Raiders quarterback Derek Carr in locker room.

D.M.: “Derek went to Fresno State, and I went to Boise State, and we always go back and forth, because they played each other in the conference championship last year. They won the championship last year, so I am betting on my boys to bring it home this year.”


Raiders rookie tight end Foster Moreau (L) and long snapper Trent Sieg.

Doug Martin: “We had a few chess boards out, and when we have some down time, a lot of guys will play chess. I’m definitely a chess guy. My dad played chess, so I learned the game from him growing up. I’m pretty nice on it. Everybody plays with a certain person, their closest teammate or friend on the team, I play with [running back] Jalen Richard mostly. So, there’s no Raiders chess champion or anything like that.”


Running back Jalen Richard in the foreground. Left to right: running backs coach Kirby Wilson, running back James Butler, fullback Keith Smith, Bill Walsh Diversity Fellowship coach Michael Spurlock. 

Scroll to Continue

SI Recommends

D.M.: “Our position room was in a hotel room on the first floor, we take out the bed and put the projector in there, and that's where we had our meetings. We’ve got good chemistry in the running back room. Everybody does a good job of keeping each other accountable in the room and we like to have a good time, but also on a serious note, we do care about winning. We have two new rookies, Josh Jacobs and Alec Ingold.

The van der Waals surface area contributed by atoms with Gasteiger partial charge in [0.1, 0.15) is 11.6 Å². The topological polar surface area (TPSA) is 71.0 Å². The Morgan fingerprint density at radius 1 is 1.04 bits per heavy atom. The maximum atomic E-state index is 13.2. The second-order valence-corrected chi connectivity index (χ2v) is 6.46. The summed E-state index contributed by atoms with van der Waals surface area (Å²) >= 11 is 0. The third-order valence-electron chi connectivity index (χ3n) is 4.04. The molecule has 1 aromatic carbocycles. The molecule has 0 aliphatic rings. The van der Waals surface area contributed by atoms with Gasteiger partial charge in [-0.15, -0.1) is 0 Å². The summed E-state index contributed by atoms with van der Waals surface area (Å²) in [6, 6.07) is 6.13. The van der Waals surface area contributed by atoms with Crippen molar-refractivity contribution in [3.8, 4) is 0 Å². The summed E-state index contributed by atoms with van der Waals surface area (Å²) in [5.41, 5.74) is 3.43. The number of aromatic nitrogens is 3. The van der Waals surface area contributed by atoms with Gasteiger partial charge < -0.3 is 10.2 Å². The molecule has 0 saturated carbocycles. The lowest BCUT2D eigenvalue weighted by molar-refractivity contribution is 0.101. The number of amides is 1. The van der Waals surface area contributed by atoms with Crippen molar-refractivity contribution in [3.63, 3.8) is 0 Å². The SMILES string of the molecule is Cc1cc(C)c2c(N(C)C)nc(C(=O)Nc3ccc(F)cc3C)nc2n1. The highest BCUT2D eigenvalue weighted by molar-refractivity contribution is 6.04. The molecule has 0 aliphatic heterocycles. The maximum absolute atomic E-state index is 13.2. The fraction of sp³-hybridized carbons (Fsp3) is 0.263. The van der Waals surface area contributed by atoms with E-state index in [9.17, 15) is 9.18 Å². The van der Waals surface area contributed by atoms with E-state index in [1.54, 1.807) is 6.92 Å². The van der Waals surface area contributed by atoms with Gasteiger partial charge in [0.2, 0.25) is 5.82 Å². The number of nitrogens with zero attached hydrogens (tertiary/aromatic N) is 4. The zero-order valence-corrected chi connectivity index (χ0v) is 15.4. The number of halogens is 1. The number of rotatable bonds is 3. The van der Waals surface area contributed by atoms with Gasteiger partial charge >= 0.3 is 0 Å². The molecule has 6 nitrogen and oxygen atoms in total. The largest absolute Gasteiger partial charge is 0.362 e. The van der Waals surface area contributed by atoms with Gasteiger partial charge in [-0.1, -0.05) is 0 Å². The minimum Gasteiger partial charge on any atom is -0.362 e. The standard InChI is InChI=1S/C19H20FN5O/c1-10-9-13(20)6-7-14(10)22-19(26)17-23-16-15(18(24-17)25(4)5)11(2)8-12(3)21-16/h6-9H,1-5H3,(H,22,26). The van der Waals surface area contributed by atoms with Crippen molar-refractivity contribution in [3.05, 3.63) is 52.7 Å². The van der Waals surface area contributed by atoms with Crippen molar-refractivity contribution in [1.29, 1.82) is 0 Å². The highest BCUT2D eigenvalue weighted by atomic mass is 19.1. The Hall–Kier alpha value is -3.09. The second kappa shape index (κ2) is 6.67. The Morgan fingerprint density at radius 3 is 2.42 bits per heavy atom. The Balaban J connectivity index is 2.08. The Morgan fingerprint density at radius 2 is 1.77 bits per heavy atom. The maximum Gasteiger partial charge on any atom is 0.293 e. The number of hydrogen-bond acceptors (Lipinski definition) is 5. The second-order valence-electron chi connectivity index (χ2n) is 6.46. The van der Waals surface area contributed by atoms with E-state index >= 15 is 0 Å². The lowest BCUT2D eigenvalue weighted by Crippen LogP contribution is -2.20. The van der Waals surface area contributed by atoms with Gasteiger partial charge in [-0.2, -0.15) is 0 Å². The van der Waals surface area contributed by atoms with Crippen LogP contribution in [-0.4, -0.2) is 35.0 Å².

The whiteboard in the background says: 


D.M.: “That's when the rookies have to clean up the room, if there is any mess on the floor. We have the rookies go get us some snacks, like Cheetos, Pringles, candy. So if there are snacks on the ground, that's their rookie duty. We don't purposely leave a mess for them. We've treated the rookies pretty nicely this year, they've had an easy time this camp.”


Rookie safety Johnathan Abram in a cowboy outfit.

D.M.: “That was a pregame outfit. I didn’t ask him about it, I just saw it and I took a picture of it, I said, I can't pass this moment up. I liked it. He's bold and stylish, and that's fashion.” 


A training staff member stretches a Raiders player.

D.M.: “You gotta take care of your body, it’s pretty grueling. The most challenging part is getting your body ready for the next day and getting your mind refreshed so you'll be able to go the next day. Just being mentally there, because it is very easy to get lost in the days and the grind.”

Image placeholder title